The Antinori family nativity scene is a masterpiece of the central-southern sacred art of the end of the 17th century, brought back to light by the researchers Giacomo and Gaetano De Crecchio. The eighteen figures exhibited have been restored in Naples, thanks to a funding provided by the Ministry of Heritage and Culture, by Antonio Catone and his wife, Maria Costabile.

The Antinori nativity scene possesses 108 pieces: 84 are shepherds, 46-68 cm tall, and 24 are animals.

Belonged for seventy years to the family of Antonio Ludovico Antinori, Archbishop of L’Aquila and epigraphist, it was then inherited by Luigi Stella Maranca of Lanciano. Due to the extinction of the family members, it was previously guarded by the nuns of “Sacri Cuori di Gesù e Maria” and later by the friars of the convent “Sant’Angelo della Pace”.

The characters are a unique treasure that represents the transition from the wooden statues to those of the Napolitan 18th century: carved in wood with the same technique used to build dummies, in order to achieve limbs mobility, they symbolize the 17th century prosperous bourgeoisie, finely dressed and adorned.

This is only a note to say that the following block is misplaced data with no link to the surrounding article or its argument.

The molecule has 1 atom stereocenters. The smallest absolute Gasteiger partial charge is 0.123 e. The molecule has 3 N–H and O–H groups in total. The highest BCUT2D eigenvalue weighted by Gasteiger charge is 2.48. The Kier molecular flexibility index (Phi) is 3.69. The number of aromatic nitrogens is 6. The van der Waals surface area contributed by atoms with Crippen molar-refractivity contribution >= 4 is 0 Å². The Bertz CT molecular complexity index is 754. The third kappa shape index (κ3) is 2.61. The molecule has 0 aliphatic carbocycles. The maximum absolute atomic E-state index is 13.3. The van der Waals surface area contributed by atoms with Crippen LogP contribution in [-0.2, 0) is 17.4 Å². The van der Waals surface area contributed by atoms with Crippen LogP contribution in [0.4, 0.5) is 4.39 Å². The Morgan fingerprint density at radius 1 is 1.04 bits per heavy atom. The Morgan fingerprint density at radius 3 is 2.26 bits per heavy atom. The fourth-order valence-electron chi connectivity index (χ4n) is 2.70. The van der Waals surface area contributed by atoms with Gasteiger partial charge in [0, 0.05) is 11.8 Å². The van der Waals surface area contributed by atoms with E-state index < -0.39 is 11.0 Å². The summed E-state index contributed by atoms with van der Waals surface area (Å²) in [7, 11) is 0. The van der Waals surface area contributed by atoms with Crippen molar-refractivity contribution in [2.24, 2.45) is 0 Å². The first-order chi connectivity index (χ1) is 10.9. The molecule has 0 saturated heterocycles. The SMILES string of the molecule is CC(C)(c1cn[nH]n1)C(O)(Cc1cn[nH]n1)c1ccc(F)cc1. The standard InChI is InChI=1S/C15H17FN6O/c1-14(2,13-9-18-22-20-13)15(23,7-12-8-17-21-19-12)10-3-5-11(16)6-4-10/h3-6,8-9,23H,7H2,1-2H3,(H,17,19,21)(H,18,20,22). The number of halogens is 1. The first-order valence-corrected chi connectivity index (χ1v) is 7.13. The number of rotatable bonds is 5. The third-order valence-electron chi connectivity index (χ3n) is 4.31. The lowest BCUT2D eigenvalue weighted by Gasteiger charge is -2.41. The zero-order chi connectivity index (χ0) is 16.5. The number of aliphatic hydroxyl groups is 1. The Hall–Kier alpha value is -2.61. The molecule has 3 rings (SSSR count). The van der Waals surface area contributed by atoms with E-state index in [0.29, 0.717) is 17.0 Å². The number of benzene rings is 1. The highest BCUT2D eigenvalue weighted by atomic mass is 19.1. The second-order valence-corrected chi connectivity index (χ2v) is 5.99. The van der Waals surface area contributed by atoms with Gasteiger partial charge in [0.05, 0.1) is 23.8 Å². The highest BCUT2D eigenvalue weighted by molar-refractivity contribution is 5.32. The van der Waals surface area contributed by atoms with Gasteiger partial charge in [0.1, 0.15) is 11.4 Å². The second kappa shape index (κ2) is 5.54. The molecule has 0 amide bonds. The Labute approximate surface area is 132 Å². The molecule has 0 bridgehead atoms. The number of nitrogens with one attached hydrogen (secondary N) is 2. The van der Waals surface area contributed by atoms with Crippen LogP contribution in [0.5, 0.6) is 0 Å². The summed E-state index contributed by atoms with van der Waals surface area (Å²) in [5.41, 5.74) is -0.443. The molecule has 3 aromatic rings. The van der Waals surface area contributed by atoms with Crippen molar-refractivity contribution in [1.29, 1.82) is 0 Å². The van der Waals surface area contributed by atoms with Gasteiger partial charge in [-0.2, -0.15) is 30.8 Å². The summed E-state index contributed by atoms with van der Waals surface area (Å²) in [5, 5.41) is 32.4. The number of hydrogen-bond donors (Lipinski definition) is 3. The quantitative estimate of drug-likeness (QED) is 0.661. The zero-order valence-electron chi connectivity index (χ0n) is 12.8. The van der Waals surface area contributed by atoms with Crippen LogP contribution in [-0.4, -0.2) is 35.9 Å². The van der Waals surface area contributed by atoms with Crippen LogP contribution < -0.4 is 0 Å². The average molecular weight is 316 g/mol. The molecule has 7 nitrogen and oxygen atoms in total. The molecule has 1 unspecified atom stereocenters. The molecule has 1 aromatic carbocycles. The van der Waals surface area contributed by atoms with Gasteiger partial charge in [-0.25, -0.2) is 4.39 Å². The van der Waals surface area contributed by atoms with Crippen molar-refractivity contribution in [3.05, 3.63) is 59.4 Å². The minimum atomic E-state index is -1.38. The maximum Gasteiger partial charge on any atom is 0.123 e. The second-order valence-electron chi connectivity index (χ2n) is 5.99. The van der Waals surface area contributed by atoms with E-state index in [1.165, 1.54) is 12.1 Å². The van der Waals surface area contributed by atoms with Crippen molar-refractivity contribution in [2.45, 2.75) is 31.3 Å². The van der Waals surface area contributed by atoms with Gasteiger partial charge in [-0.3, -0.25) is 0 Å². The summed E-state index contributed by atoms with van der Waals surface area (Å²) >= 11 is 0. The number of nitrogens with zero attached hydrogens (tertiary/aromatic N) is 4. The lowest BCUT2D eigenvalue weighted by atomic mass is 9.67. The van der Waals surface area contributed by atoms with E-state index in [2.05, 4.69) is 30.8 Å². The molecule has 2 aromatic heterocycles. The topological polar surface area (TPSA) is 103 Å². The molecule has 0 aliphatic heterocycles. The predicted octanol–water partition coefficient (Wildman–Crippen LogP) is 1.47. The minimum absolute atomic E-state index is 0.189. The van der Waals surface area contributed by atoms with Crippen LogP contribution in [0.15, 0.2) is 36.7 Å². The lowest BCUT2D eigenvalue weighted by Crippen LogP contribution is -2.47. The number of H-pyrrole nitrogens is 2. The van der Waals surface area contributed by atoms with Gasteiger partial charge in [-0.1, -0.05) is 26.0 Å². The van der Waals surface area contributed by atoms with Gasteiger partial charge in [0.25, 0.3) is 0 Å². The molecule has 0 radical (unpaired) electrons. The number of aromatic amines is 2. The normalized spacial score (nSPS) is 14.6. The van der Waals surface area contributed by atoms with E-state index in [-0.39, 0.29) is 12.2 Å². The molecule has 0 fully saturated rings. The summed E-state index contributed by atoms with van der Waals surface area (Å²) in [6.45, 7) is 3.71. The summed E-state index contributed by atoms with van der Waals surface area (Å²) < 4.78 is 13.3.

Clothes are hand-sewn, decorated with tombolo and macramé lace. Socks are foot-shaped with toe and heel.  Virgin Mary, Saint Joseph and Holy Child are dressed in damask and Armenian clothes; Saint Joseph’s crown, tiara and stick are silver made. A particular attention is focused on details, visible in the representation of the goiter, due to the lack of vitamins in the nutrition of that time.

The entire collection has been photographed, catalogued and described in the book “I pastori che dormono” (the sleeping shepherds) by Giacomo and Gaetano de Crecchio, published by Rocco Carabba publishing house. The precious collection belongs to “Provincia di San Bonaventura” of the order of Friars Minor and it is guarded in Sant’ Antonio convent in Lanciano.

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